I was eighteen when I picked up the original edition of Snyder’s Myths & Texts, a staple-bound chapbook published by Totem Press in 1960.
I had been writing poems for several years, and even had published a few, but something new happened in those pages: I heard/saw for the first time how a web of sound could juxtapose unadorned image + simple statement into something…not exactly larger than its parts, but other than its parts. No longer were expansive and intensive poetics opposed: they were allies, creating the voice of a mind and a body finding place on earth.
Always a walker in woods and hills, observer of birds, weather, and ways, I was immediately drawn to the lived, practical, right here moments in the book’s three sections, “Logging,” “Hunting,” and “Burning.” It didn’t matter that I had neither logged nor hunted, nor that my future in wildfire country was at that moment undreamt of; what I recognized was the rhythmic movement of attention from body to mind, image to abstraction, the human and the wild.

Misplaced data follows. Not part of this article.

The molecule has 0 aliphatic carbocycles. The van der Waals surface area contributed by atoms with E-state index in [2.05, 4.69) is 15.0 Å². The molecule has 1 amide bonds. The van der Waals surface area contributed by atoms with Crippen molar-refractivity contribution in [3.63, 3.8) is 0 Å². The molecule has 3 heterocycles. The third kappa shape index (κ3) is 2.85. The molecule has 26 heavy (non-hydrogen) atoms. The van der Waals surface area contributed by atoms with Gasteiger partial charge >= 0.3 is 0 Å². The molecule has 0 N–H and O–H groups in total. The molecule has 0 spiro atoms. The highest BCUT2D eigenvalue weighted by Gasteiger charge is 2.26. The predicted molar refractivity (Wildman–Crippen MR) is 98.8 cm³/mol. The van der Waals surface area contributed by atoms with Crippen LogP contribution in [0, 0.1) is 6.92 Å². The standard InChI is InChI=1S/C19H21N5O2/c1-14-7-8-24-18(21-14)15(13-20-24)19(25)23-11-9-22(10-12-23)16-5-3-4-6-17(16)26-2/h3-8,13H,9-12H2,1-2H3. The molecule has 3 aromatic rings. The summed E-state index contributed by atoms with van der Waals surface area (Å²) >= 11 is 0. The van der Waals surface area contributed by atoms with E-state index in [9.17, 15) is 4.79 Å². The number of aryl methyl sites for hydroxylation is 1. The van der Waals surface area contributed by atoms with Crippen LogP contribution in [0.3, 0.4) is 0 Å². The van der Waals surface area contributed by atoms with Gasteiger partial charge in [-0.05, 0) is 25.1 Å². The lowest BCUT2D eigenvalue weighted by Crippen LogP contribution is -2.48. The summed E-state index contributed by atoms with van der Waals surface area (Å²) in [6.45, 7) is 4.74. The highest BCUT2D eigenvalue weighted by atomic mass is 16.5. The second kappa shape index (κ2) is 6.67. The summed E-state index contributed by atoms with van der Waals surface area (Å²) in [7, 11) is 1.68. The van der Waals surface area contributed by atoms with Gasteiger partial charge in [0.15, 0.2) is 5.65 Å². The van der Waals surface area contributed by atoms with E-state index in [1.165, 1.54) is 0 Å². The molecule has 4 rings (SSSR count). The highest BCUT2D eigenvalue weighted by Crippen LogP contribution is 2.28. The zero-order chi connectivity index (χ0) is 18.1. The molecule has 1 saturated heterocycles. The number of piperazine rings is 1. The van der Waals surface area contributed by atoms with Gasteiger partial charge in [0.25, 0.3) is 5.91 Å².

In the poem from “Logging” I chose to accompany this essay, I recall the sensation of leaping awareness, the joy and surprise of finding my infant knowledge of Taoism, Buddhism and Native American cultures embedded in and calling through this work of imagistic intensity, historical consciousness, and practical humor.
What is political here? Everything, simply because it is everything. (Also, I really, really love oysters.)